At time t4 when control switch 2 is shut again, power is again supplied to load 3. Although control switch 2 is closed until time t6, as shown in FIG. 3(A), at time t5 the discharge of condenser 102 is completed and the timer function is terminated. Accordingly, at time t5 the power supplied to load 3 is interrupted.
Although in the embodiment of this invention a thermal switch is shown as the control switch, it is possible to use other types of switches or semiconductor switches or the like according to the purpose of the timer. Furthermore, the ignition switch can be replaced by some other type of switch. In addition, any high input impedance circuit can be substituted for the Darlington transistor circuit illustrated in the embodiment of FIG. 2. Such high input impedance circuits include field effect transistors or other nontransistor circuits. The switching component of transistors 115 can also be replaced by other switching components such as a thyristor or the like.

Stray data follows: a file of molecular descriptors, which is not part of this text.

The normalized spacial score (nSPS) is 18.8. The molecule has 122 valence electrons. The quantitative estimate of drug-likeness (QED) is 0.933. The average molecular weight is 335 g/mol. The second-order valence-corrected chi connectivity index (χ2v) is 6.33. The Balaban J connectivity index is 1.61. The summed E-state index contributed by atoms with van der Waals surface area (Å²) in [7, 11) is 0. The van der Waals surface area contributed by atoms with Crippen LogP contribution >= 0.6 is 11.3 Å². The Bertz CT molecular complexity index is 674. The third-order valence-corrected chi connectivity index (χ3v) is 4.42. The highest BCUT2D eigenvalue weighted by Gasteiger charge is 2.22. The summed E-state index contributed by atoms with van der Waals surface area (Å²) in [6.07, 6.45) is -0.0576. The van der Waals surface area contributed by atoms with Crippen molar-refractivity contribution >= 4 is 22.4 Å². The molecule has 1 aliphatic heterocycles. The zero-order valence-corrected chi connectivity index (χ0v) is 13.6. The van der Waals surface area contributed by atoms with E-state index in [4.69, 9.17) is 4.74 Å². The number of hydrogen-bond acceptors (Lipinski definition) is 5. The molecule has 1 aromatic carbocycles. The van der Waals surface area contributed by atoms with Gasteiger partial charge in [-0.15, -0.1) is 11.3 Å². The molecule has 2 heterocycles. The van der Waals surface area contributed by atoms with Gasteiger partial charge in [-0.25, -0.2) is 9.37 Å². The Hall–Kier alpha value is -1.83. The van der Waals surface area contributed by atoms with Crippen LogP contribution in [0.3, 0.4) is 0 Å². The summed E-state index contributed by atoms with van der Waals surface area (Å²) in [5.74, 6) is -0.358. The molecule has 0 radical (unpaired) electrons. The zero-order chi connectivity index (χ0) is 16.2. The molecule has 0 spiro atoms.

In all cases it is understood that the above described embodiment is merely illustrative of but one of the many possible specific embodiments which can represent applications of the principals of the present invention. Numerous and varied other arrangements can be readily devised in accordance with these principals by those skilled in the art without departing from the spirit and scope of the invention.
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|US3723807 *||Nov 26, 1971||Mar 27, 1973||Philco Ford Corp||Automotive headlamp delayed off device|
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|Citing Patent||Filing date||Publication date||Applicant||Title|
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|US4362980 *||Sep 3, 1980||Dec 7, 1982||Exxon Research And Engineering Co.||Position error recovery and motor control system|
|US4733100 *||Jan 14, 1987||Mar 22, 1988||Fox Technology, Inc.||Automatic on/off circuit with time delay|
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|U.S. Classification||318/484, 307/141|
|International Classification||F02P19/02, H03K5/04, H01H43/00, H03K17/28|
|Cooperative Classification||Y10T307/951, H03K17/28|